Over are central to many peasant movements,
Over the past twenty years, the peasantry has re- emerged, playing a central role in changing regimes, determining national agendas, leading struggles against international trade agreements (ALCA or Free Trade Area of the Americas), as well as establishing regional and local bases of power.
In many countries, coalitions of landless farm workers, small family farmers and peasants have been central to national struggles against neo-liberal regimes and free trade policies. Rural movements have detonated larger struggles, activating urban classes, trade unions, civic groups, and human right organisations.
Most of the movements have built local bases of political hegemony as a springboard to national power and challenges for state power, the cases of CONAIE (National Confederation of Indigenous Nationalities) in Ecuador and the Cocaleros (coca farmers) in Bolivia are illustrative.
While re-vindication of ethnic or Indian/African- American rights and autonomy are central to many peasant movements, they are strongly linked to class interests and horizontal alliance with other exploited classes.
Both the micro and macro conceptions of peasant struggles are mechanical, one-sided, and fragmented perceptions of dialectical activity in which peasant movements combines local and national struggles, social and political demands, class and ethnic consciousness. One cannot extrapolate these patterns of peasant activity from specific times and places.
For example, in a time of severe political repression or political disillusionment, peasant movements may shift their agendas to local demands, specific projects and defensive activities. In contrast, in a period of expanding membership and victorious struggles, peasant movements tend to raise national issues and challenge the authority of the central political powers.
Most peasant movements are directly engaged in one another form of political action. With one notable exception, all of the, major peasant leaders think and act to accumulate political power and, hopefully, to transform, share, or take state power.
Peasant movements vary in their attitudes toward direct action and electoral strategies. In some cases, the movements modify their strategies, depending on external circumstances and internal changes.
Generally, peasant movements rely mostly on direct action strategies- occupying large estates, blocking highways, taking over municipal offices, etc. Electoral activities take various forms; creating new political Organisations or supporting an excising urban “leftist” or “populist” party.
Recent history demonstrates that peasant movements exercise significant power in civil society. They organise, mobilise, and intervene to promote positive changes in land tenure, block regressive free trade policies, and even topple corrupt regimes.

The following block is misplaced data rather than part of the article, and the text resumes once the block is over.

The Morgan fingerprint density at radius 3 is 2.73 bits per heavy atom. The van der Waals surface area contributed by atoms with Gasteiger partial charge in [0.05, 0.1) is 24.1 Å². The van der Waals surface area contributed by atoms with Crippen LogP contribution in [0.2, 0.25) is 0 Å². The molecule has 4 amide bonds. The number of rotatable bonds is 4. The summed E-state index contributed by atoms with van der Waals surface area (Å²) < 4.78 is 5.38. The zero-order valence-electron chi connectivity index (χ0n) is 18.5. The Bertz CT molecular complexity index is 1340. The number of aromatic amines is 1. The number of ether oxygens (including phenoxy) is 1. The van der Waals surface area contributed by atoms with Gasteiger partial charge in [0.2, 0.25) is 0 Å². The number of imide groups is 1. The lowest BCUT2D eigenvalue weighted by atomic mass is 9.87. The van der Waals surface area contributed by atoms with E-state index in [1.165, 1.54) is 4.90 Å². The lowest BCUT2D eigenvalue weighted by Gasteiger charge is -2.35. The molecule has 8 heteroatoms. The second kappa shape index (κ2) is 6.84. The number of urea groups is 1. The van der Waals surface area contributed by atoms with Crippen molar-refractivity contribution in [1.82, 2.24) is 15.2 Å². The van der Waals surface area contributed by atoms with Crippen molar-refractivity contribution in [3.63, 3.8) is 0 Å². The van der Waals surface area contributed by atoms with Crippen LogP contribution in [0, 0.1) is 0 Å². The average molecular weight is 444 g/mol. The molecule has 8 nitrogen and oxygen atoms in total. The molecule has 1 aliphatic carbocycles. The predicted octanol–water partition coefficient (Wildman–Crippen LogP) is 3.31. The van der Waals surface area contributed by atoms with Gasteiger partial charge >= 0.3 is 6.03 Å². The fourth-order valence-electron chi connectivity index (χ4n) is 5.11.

In most national contests, the states, both federal and provincial, have been enemies of peasant movements. In Mexico, the state has severely repressed peasant movements in Chiapas, Guerrero, Oaxaca and throughout southern- central Mexico.
In Colombia, thousands of peasant leaders have been assassinated by paramilitary groups associated with the Armed Forces which have displaced over three million peasants in pursuit of a scorched earth policy.
In Brazil before and during the Lula presidency scores of peasant activists, religious and human rights advocates have been murdered by local gunmen with the complicity of provincial judges, police chiefs and the malignant neglect of the federal government.
In many countries of Latin American, peasant movements play a major political role in influencing national politics into the twenty- first century. In Bolivia, Brazil, Colombia, Ecuador, Peru, Central America, Paraguay, and Mexico, peasant-farmer and peasant-Indian
Organisations have been instrumental at different moments in setting national agendas. While it is clear that in all countries the percentage of rural residents has declined, the quality of social organisations and leadership has improved in many cases at least compared to urban popular organisations.
Peasant movements have played a decisive role in forcing the resignations of a series of corrupt rulers who were responsible for impoverishing the country, giving away natural resources and strategic sectors of the economy to foreign multinationals and indebting the country. They have also led the fight against genetically modified and chemically based agriculture promoted by Monsanto, in favour of ecologically sound cultivation.
Peasant movements have led the struggle against fumigation of food crops and in defence of coca farming, an important source of family income, with a multiplier effect throughout the economy.
Peasant leaders demand that Washington fight drugs by prosecuting its elite allies who process and traffic and the US banks that “wash” illegal drug profits.
Peasant movements have been part of national coalitions against privatisation legislation, US military bases and payment of the illegal foreign debt. Direct actions by peasant movements have delayed or blocked austerity programmes promoted by the IMP.
Clearly, without peasant land occupations there would be no agrarian reform process in Venezuela today, as the wheels of bureaucratic change are slow and indecisive.
Given the fact that no progressive agrarian legislation or executive decrees have been approved by any regime throughout Latin American for at least the last 20 years (except Venezuela under Chavez), direct action by peasant movements takes on a greater significance as the only vehicle for defending their claims to land, credit, markets, and protection against dumping.